Madhu.T.K
Industrial Relations And Labour Laws
Rajanassociates
Legal Counsel
Kumaresank
Labour & Industrial Laws
+2 Others

Thread Started by #secretery

Dear Sir, I would like to know that, is fixed term contract leagel in kerala state hotel industry? please advice...
24th September 2010 From India, Kochi
Lok Shabha/Raja Shabha had referred to the issue of "FIXED TERM CONTRACT" issue to standing committee as the labour union protested against the said clause in "Industrial EMployment Standing Orders Act" . On the receommendation from the "committee", the said clause had been struck down.
So, in my opinion, Kerala state don't have such provisions.
25th September 2010 From India, Tiruchchirappalli
Engaging workmen for a Fixed Term is not illegal as per statute provided it is not to deter any statutory right of employees. Therefore, if you give them EPF, ESI and consider the period of starting the initial contract as date of appointment for the purpose of eligibility for maternity benefits, gratuity etc then there seems to be no violation of law by the employer. Certainly, continuously engaging workmen as casual workers or temporary workers will be 'unfair' under the provisions of the Industrial Disputes Act.
Regards,
Madhu.T.K
25th September 2010 From India, Kannur
Dear Sir,
Meny of the star hotels in kerala is following the system of FTC employment, like one year contract. and the contract will come to an automatic end on the expiry of the contract. Then the said employee would be continued on job on a daily basis for one month and again their cotract will be restarted after one month for next one year. Likewise there are employees working for 3 to 8 years continuely. is there any possibility to claim permenency for them?. Most of them are getting EPF, ESI fesilities but no gratuity.
25th September 2010 From India, Kochi
Fixed Term Contracts can be offerred to people against positions whoch are also similar in nature. Like Casual Workers are engaged for work of casual nature.
If FTC is offerred to people against positions which are permanent in nature, then it will not be a fair practice.
Vasant Nair
26th September 2010 From India, Mumbai
Dear
For FTC employees Gratuity cannot be denied.Unfortunately if they claim they will be saved .Therefore it is a hobson"s choice between continuity of employment and losing the job.Though it may be legal it may not be practical unless the issue is taken up by some Union or Association.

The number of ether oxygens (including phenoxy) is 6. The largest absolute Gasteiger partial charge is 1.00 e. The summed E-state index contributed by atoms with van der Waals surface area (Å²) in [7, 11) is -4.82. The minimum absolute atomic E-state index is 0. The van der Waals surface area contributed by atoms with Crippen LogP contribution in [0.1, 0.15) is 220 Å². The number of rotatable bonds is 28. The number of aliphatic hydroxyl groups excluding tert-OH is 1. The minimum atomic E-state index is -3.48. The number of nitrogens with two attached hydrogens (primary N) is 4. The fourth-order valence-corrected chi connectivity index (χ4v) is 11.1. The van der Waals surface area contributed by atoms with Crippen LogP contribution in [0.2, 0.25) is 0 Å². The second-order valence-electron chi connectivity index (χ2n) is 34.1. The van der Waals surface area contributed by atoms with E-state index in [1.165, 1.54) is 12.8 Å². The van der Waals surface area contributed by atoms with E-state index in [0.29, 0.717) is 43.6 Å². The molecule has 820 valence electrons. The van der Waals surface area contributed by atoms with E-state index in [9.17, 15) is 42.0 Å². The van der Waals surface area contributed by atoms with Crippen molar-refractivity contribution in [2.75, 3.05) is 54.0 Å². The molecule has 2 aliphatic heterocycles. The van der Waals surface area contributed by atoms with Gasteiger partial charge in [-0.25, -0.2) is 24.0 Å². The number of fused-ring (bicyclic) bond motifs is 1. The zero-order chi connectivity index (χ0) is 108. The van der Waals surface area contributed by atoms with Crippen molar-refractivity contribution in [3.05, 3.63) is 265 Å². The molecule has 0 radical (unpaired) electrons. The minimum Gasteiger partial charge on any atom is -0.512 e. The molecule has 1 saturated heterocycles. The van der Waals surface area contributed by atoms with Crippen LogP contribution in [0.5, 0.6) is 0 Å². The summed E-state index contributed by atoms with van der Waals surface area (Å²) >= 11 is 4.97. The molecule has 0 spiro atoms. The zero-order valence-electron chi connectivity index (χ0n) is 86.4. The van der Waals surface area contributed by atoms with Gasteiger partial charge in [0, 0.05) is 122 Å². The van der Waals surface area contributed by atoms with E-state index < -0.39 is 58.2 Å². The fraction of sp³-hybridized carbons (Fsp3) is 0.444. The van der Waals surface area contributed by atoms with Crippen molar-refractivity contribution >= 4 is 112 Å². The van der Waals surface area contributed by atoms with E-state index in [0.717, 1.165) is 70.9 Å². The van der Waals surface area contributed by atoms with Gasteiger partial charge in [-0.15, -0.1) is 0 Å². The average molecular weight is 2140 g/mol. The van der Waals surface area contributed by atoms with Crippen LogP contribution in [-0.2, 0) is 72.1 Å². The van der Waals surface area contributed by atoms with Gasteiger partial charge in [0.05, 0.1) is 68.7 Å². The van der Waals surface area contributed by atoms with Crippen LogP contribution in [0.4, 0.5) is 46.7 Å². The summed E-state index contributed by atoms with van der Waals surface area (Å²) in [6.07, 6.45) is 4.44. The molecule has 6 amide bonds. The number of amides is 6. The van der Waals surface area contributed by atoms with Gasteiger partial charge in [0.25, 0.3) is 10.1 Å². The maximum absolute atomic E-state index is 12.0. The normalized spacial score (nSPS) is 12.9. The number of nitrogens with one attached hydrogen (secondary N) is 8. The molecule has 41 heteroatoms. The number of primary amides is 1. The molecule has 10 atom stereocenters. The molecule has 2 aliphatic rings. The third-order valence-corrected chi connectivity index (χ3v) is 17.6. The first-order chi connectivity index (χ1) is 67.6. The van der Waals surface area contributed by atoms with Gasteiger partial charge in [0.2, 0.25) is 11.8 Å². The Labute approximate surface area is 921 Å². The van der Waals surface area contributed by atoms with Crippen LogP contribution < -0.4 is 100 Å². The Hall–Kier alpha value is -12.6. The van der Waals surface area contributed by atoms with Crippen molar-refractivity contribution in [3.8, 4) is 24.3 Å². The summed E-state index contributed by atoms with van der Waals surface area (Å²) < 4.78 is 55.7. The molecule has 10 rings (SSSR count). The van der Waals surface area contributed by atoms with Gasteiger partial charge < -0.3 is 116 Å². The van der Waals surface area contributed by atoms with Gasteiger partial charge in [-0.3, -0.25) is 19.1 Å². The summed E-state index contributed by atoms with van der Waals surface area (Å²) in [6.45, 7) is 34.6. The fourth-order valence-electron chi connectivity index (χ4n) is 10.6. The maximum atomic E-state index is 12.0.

With Regards
E-mail : rajanassociates@eth,net,
Mobile : 9025792684.
26th September 2010 From India, Bangalore
As already stated FTC should not be used to misuse law. At the same time, the employer who engages workmen on FTC after giving a few days break is unaware of the fact that renewing employment contract every year or giving a break of one or two weeks will not make the employees uneligible to gratuity since for gratuity a total working of 240 days in a year is sufficient to constitute continuous service. Therefore, if an employee who has worked at least for five years with every year contributing to 240 days is entitled to gratuity when he leaves the establishment. It is the responsibility of the employer to pay gratuity even if the employee(s) is unaware of it.
Regards,
Madhu.T.K
26th September 2010 From India, Kannur
Thank you very much for your advice sir, also i would like to know that, is there any chance for cailming permenency for this kind of FTCs if they have worked for 240 days in a year?
26th September 2010 From India, Kochi
"Fixed Term Contract" is not prohibited, as extended limb of Sec.2(oo)(bb) of I.D.Act. But the nature of job should be in such way that it should expire within the "Fixed Term" else it would be termed "unfair labout practise" Hence, to avoid any such misuse, Parliament had struck the FTC provisions in the Ind.Emp.Standing ORders Act.
27th September 2010 From India, Tiruchchirappalli
Claiming permanency is a different topic. But an employee under FTC will exercise all rights as given in the ID Act in respect of lay off compensation, retrenchment benefits, compensation in case of closure etc, provided he has worked at least for 240 days immediately preceding 12 months of such lay off, retrenchment or closure, as the case may be and the period of expiry is yet to take place. That means, he will not be entitled to these rights if the closure or retrenchment takes place on a date on which he is suppose to complete his prefixed date of expiry of contract.

At the same time, being permanent in job has a different interpretation in labour law. That is, an employee who is engaged in a job of permanent nature or which is not temporary in nature is said to be a permanent employee. Therefore, a fitter or welder in an automobile unit is doing some permanent job. Similarly, a Chef or Steward in a Hotel is also engaged in a permanent job, whereas, a worker who does painting the walls of a factory or hotel or one who attends some maintenance work which the maintenance mechanic of the company can not do due to the nature of work involved is not doing a work of permanent nature. The latter is a temporary employee. When a worker engaged in a permanent job satisfies the basic requirements of 240 days or such other parameters fixed by the management and as provided in the Standing Orders of the company, he will become a confirmed employee.

Regards,

Madhu.T.K
27th September 2010 From India, Kannur
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